Official reprint from UpToDate®
www.uptodate.com ©2017 UpToDate®

Overview of abdominal aortic aneurysm

Ronald L Dalman, MD
Matthew Mell, MD, FACS
Section Editors
John F Eidt, MD
Joseph L Mills, Sr, MD
Deputy Editor
Kathryn A Collins, MD, PhD, FACS


Mortality remains high for patients who experience rupture of an abdominal aortic aneurysm (AAA), but it has dropped considerably in the past 20 years due to a variety of factors [1]. Elective AAA repair prior to the development of symptoms is the most effective means to prevent rupture and aneurysm-related sudden death.

The definition of abdominal aortic aneurysm and aortic anatomy will be reviewed here together with an overview of the epidemiology, risk factors, pathogenesis, natural history, screening, clinical features and diagnosis, management, and surgical repair, with links to more detailed topics. Other types of arterial aneurysms are discussed separately.


Abdominal aortic aneurysm (AAA) is the most common true arterial aneurysm. A true aneurysm is defined as a segmental, full-thickness dilation of a blood vessel that is 50 percent greater than the normal aortic diameter (figure 1) [2]. False aneurysms of the abdominal aorta can also occur but are much less common and are usually due to a traumatic or infectious etiology.

In most adults, an aortic diameter >3.0 cm is generally considered aneurysmal. Normal aortic diameter varies with age, gender, and body habitus, but the average diameter of the adult human infrarenal aorta is approximately 2.0 cm; 95 percent of the adult population has an aortic diameter ≤3.0 cm [2]. Thus, for the majority of patients, an infrarenal aorta with a maximum diameter ≥3.0 cm is considered aneurysmal [2-4]. For men, diameter alone defines the presence of an AAA and predicts clinical events. However, for women, although the aorta is still considered aneurysmal when its diameter exceeds 3.0 cm, the diameter is less predictive of clinical events. An aortic scaling index (ASI), calculated as diameter (cm)/body surface area (m2), is more predictive of clinical events than absolute aortic diameter in women [5].

For the purposes of this discussion:


Subscribers log in here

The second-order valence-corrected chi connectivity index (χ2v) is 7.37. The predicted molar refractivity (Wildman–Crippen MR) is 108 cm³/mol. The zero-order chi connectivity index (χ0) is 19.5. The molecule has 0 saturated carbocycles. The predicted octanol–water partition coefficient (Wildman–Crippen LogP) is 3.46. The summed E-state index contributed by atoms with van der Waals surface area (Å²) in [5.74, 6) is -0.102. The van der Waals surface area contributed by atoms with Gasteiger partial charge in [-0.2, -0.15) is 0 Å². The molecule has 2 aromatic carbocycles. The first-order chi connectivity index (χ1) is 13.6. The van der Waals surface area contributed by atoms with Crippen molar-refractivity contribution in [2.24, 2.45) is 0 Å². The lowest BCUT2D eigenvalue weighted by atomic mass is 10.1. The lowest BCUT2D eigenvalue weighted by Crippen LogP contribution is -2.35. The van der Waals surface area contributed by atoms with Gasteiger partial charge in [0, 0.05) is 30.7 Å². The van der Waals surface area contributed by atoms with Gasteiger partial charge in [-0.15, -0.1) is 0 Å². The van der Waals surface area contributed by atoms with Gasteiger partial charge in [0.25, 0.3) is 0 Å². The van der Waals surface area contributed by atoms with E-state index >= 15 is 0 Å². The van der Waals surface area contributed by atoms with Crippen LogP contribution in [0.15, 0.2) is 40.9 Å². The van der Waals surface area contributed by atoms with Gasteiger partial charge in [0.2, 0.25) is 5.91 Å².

To continue reading this article, you must log in with your personal, hospital, or group practice subscription. For more information or to purchase a personal subscription, click below on the option that best describes you:
Literature review current through: Jul 2017. | This topic last updated: Jul 24, 2017.
The content on the UpToDate website is not intended nor recommended as a substitute for medical advice, diagnosis, or treatment. Always seek the advice of your own physician or other qualified health care professional regarding any medical questions or conditions. The use of this website is governed by the UpToDate Terms of Use ©2017 UpToDate, Inc.
  1. Stather PW, Sidloff DA, Rhema IA, et al. A review of current reporting of abdominal aortic aneurysm mortality and prevalence in the literature. Eur J Vasc Endovasc Surg 2014; 47:240.
  2. Johnston KW, Rutherford RB, Tilson MD, et al. Suggested standards for reporting on arterial aneurysms. Subcommittee on Reporting Standards for Arterial Aneurysms, Ad Hoc Committee on Reporting Standards, Society for Vascular Surgery and North American Chapter, International Society for Cardiovascular Surgery. J Vasc Surg 1991; 13:452.
  3. Hirsch AT, Haskal ZJ, Hertzer NR, et al. ACC/AHA 2005 Practice Guidelines for the management of patients with peripheral arterial disease (lower extremity, renal, mesenteric, and abdominal aortic): a collaborative report from the American Association for Vascular Surgery/Society for Vascular Surgery, Society for Cardiovascular Angiography and Interventions, Society for Vascular Medicine and Biology, Society of Interventional Radiology, and the ACC/AHA Task Force on Practice Guidelines (Writing Committee to Develop Guidelines for the Management of Patients With Peripheral Arterial Disease): endorsed by the American Association of Cardiovascular and Pulmonary Rehabilitation; National Heart, Lung, and Blood Institute; Society for Vascular Nursing; TransAtlantic Inter-Society Consensus; and Vascular Disease Foundation. Circulation 2006; 113:e463.
  4. Chaikof EL, Brewster DC, Dalman RL, et al. The care of patients with an abdominal aortic aneurysm: the Society for Vascular Surgery practice guidelines. J Vasc Surg 2009; 50:S2.